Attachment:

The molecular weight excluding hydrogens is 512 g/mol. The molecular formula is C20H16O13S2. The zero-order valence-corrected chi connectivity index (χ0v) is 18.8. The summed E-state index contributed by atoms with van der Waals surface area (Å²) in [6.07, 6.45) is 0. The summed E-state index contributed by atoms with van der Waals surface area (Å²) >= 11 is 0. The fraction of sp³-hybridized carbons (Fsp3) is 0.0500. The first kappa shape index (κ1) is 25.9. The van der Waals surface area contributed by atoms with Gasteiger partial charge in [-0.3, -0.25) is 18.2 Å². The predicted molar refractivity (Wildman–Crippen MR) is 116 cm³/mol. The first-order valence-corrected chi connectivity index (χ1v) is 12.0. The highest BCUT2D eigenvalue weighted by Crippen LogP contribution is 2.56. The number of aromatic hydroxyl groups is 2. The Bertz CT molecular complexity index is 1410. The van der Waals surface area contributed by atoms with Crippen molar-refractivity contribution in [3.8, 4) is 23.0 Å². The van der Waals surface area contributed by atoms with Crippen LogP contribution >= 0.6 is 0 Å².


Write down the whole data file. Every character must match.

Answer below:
The molecular weight excluding hydrogens is 512 g/mol. The molecular formula is C20H16O13S2. The zero-order valence-corrected chi connectivity index (χ0v) is 18.8. The summed E-state index contributed by atoms with van der Waals surface area (Å²) in [6.07, 6.45) is 0. The summed E-state index contributed by atoms with van der Waals surface area (Å²) >= 11 is 0. The fraction of sp³-hybridized carbons (Fsp3) is 0.0500. The first kappa shape index (κ1) is 25.9. The van der Waals surface area contributed by atoms with Gasteiger partial charge in [-0.3, -0.25) is 18.2 Å². The predicted molar refractivity (Wildman–Crippen MR) is 116 cm³/mol. The first-order valence-corrected chi connectivity index (χ1v) is 12.0. The highest BCUT2D eigenvalue weighted by Crippen LogP contribution is 2.56. The number of aromatic hydroxyl groups is 2. The Bertz CT molecular complexity index is 1410. The van der Waals surface area contributed by atoms with Crippen molar-refractivity contribution in [3.8, 4) is 23.0 Å². The van der Waals surface area contributed by atoms with Crippen LogP contribution >= 0.6 is 0 Å².